Found this very interesting. I was incapacitated with severe back pain in August 2008. After several emergency room visits a MRI was performed and I was diagnosed with Osteomyelitis at the L2/L3 level. Infectious Disease Doctors at Beth Israel hospital in Boston obtained a culture and determined that it was P Acnes. Never having any implants or back surgery they were perplexed on how I got this bacteria into my spine. After the insertion of a pick-line and three months of antibiotics I was rid of the bacteria. As Dr. A stated in his reply my doctors did think that at first the culture was caused by a contaminate from my skin and it wasn’t until a second culture was obtained and it too grew P. Acnes, that they determined this bacteria was the cause of my extreme pain.

  20. Kenneth Freedman says:

    I found this article searching for “degenerative disc disease” and “acne” together. This is because I suffer neck pain from DDD and get pain in my lower back, which is not chronic, and occasionally, am getting huge pimples in the same general area of my neck. I wondered if they were related. I was diagnosed with DDD over five years ago, and we decided surgery was not right for me, at the time, though I did get cortisone shots that virtually eliminated some of my symptoms and improved others.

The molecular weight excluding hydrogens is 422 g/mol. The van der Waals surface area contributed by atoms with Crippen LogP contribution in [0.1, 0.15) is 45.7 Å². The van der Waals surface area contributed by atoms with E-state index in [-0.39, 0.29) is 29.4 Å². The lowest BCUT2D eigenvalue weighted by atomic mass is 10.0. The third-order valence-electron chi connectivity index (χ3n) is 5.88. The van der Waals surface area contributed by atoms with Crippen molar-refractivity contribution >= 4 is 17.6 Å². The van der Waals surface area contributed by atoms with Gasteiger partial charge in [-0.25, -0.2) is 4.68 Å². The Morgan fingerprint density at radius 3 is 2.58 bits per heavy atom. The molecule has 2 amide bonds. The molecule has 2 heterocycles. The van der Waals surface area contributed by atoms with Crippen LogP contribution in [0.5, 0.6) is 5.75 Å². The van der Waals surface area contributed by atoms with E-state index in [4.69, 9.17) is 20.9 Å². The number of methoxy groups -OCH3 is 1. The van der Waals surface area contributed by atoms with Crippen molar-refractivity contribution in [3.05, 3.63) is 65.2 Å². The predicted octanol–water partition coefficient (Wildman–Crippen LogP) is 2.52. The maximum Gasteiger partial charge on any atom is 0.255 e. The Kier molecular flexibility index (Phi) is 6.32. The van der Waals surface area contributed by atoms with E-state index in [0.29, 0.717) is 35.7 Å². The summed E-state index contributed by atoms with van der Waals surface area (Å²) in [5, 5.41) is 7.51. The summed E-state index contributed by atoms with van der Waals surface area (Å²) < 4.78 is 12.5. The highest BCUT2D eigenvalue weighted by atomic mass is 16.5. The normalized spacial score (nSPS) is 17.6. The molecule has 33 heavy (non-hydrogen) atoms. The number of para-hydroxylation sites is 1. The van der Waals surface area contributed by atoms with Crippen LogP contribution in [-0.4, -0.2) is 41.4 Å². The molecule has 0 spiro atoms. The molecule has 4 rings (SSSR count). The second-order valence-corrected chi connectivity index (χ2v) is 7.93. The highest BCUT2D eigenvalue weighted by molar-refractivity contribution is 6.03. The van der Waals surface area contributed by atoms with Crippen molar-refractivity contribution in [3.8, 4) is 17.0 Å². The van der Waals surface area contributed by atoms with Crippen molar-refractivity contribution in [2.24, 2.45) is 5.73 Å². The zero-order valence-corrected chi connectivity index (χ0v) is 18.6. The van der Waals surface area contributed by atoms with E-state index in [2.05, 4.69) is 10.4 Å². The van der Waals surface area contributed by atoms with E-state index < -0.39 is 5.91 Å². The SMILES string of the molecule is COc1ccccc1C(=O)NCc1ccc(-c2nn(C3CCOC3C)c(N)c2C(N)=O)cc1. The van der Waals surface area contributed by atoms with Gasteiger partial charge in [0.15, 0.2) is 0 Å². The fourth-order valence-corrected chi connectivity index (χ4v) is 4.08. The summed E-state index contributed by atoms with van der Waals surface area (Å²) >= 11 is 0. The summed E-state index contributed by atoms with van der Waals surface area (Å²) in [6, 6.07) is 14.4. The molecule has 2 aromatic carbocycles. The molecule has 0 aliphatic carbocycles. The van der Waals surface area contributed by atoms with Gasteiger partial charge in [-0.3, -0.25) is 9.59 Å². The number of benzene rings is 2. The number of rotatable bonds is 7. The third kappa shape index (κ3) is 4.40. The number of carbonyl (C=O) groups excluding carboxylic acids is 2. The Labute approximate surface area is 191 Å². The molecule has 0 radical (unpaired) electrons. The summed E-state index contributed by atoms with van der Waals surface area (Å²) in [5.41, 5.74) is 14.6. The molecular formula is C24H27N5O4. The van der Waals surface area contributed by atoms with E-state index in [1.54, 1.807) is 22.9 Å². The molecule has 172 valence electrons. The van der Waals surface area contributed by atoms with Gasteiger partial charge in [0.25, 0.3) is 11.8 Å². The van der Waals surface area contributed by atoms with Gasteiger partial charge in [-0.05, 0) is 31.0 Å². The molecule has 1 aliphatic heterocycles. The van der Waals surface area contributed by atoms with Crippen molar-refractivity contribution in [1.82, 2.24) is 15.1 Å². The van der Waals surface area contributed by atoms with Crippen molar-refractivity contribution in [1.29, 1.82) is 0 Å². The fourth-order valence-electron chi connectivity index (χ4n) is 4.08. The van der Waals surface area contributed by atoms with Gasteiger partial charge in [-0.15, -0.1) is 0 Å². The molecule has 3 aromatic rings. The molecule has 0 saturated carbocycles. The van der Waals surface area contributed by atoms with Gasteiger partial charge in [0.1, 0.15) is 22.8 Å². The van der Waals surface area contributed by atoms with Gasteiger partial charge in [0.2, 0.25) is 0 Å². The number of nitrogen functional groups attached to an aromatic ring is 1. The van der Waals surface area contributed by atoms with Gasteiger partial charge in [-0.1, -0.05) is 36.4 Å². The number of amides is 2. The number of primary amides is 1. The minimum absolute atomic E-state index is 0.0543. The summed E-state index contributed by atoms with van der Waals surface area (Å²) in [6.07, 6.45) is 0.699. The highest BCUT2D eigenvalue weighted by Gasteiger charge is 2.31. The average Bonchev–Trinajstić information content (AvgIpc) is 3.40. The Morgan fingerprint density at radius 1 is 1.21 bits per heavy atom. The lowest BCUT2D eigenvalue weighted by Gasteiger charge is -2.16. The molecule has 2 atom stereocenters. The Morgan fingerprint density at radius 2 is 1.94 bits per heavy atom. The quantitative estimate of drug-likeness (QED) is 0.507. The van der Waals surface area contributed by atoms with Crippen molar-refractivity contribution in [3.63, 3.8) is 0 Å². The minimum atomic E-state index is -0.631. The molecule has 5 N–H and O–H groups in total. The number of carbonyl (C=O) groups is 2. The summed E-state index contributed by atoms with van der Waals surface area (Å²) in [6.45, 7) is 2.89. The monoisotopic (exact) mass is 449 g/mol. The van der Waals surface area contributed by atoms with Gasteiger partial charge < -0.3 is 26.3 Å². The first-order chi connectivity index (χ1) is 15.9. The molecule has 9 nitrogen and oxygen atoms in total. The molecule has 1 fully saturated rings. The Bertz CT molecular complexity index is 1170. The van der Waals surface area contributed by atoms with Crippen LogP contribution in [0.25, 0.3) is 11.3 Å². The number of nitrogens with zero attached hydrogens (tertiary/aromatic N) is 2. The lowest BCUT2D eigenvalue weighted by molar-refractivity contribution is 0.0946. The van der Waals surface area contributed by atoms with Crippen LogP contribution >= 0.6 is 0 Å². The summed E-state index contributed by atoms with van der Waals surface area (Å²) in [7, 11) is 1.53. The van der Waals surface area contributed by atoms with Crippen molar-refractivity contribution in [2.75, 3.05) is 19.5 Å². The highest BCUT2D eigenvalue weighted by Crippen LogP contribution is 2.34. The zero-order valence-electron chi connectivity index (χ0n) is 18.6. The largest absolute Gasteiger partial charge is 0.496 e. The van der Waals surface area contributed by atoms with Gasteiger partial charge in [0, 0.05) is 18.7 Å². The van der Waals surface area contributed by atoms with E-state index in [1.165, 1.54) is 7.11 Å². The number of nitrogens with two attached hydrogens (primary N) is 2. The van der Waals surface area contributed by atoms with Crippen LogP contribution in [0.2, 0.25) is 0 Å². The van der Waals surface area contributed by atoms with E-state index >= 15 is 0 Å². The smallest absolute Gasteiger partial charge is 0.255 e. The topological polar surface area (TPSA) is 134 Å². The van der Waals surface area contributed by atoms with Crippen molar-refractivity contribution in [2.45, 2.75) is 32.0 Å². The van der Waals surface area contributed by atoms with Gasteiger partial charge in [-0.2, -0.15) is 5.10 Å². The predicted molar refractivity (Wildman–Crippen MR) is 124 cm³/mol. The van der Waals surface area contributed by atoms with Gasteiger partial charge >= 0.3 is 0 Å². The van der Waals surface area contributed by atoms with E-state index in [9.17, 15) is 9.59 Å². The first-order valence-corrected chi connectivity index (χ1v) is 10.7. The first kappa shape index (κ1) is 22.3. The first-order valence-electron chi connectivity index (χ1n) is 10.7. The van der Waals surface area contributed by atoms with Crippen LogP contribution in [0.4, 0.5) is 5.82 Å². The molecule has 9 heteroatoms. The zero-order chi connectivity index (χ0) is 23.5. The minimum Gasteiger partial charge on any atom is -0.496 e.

Can you tell me if finding these pimples may be an indicator of this condition and if there’s any chance that I may be able to get useful antibiotic treatment here in the U.S. based on that possibility?